For a cat to spread it to someone outside the household, it would have to leave the household during the short window when it’s infectious. That can happen (e.g. vet visit, indoor-outdoor cat), but fewer vet visits would occur when the owner is sick. Even then, if the cat infected someone at the vet clinic, a link to the cat would be hard to find, especially if the cat was a healthy carrier. If the cat was sick, it might be considered as a potential source, but with rampant human-human transmission, that’s not enough proof. What we’d need is for the cat and person to both best tested and have whole genome sequencing performed on the virus from both, to show it’s the same (and even with that, it’s not a 100% answer, since that same strain could be what’s circulating. However, with identical virus, it would be a pretty solid conclusion). Since there’s limited testing of cats and little likelihood that samples from both would be sequenced, odds of identifying a cat as the source are low.

Could cats be an important reservoir of the virus once it’s controlled in people?

Probably not. They are pretty susceptible but they don’t shed it for long. To maintain the virus in circulation in the cat population, an infected cat has to interact with another susceptible cat within a few days (and on..and on…). Most cats don’t do that. In community cat colonies, I could see it spreading through the group, but it would likely burn out quickly as most became infected, assuming there’s some degree of immunity to re-infection. For a virus that’s carried for a short period of time to be maintained in a population, you need a lot of animals and animal contact. That’s more of a concern with some wildlife species…that’s a story for another day, though.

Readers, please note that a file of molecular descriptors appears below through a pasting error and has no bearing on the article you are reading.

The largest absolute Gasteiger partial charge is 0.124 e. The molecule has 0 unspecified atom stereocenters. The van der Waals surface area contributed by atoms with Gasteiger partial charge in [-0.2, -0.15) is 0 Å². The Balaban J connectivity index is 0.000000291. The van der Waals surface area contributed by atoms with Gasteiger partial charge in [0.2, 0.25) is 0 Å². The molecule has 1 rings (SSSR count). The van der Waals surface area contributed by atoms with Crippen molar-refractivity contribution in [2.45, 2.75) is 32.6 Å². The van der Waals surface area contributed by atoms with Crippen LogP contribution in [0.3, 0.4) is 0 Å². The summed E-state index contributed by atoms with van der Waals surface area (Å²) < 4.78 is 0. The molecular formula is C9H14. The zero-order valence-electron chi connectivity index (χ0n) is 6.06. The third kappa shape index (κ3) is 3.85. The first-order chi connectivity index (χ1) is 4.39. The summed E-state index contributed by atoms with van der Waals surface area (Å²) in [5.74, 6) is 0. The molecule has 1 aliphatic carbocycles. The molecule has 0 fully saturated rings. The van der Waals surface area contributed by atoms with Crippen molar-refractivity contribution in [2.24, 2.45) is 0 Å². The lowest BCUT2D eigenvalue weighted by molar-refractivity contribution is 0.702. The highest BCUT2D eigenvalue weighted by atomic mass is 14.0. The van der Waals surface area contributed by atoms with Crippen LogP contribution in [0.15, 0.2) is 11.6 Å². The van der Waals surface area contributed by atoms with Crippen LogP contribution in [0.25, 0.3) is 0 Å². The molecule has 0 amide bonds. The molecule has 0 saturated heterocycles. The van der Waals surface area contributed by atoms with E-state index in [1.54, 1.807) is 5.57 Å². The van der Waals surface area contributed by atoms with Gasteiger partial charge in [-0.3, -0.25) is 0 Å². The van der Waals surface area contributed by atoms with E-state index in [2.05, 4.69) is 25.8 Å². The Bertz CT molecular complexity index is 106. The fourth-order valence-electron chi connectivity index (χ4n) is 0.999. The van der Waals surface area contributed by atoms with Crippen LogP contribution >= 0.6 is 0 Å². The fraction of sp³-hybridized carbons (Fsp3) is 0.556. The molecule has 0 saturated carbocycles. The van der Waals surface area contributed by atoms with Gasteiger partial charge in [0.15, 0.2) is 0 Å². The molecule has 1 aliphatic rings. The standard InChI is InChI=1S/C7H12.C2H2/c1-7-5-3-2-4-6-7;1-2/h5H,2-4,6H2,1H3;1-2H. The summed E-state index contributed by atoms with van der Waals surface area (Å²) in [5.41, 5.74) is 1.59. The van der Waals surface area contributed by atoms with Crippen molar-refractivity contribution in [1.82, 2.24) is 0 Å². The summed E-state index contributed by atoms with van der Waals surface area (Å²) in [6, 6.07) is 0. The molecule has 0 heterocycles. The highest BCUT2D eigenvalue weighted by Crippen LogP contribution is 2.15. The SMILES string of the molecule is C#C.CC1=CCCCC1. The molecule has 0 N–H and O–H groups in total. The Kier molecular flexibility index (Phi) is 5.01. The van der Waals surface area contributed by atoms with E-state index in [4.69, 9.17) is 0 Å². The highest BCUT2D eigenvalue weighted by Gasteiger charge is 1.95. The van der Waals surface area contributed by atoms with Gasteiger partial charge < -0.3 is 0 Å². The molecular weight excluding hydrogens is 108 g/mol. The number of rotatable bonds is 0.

So, we shouldn’t worry about COVID in cats?

  • Worry, no.
  • But, we should pay attention.
  • There’s a cat health risk, and we want to avoid that by reducing contact of infected people with cats. That’s probably most important with older cats and cats with underlying diseases that may make them more susceptible to severe disease.
  • The risk of cats spreading the virus in the household is limited but can’t be ignored. One issue is when you have someone isolating from the rest of the household (e.g. living in the basement). We want to make sure the cat is considered, so it’s not tracking the virus from the infected person to the rest of the family. It’s easy to see how someone might do a great job staying away from others, but not think about the cat, that runs back and forth between them and the rest of the family.
  • We also don’t want cats taking the virus out of the household, exposing other cats or wildlife. Odds of a big problem or creating a reservoir are very low, but not zero. A little prudence makes sense.

What should be done with cats?

  • Cats are people too, when it comes to COVID.
  • If you are infected, try to stay away from animals…all animals…human and otherwise.
  • If your cat has been exposed, keep it inside and away from others.

Ultimately, cats are part of the family so if your family is being isolated, the cat’s part of that.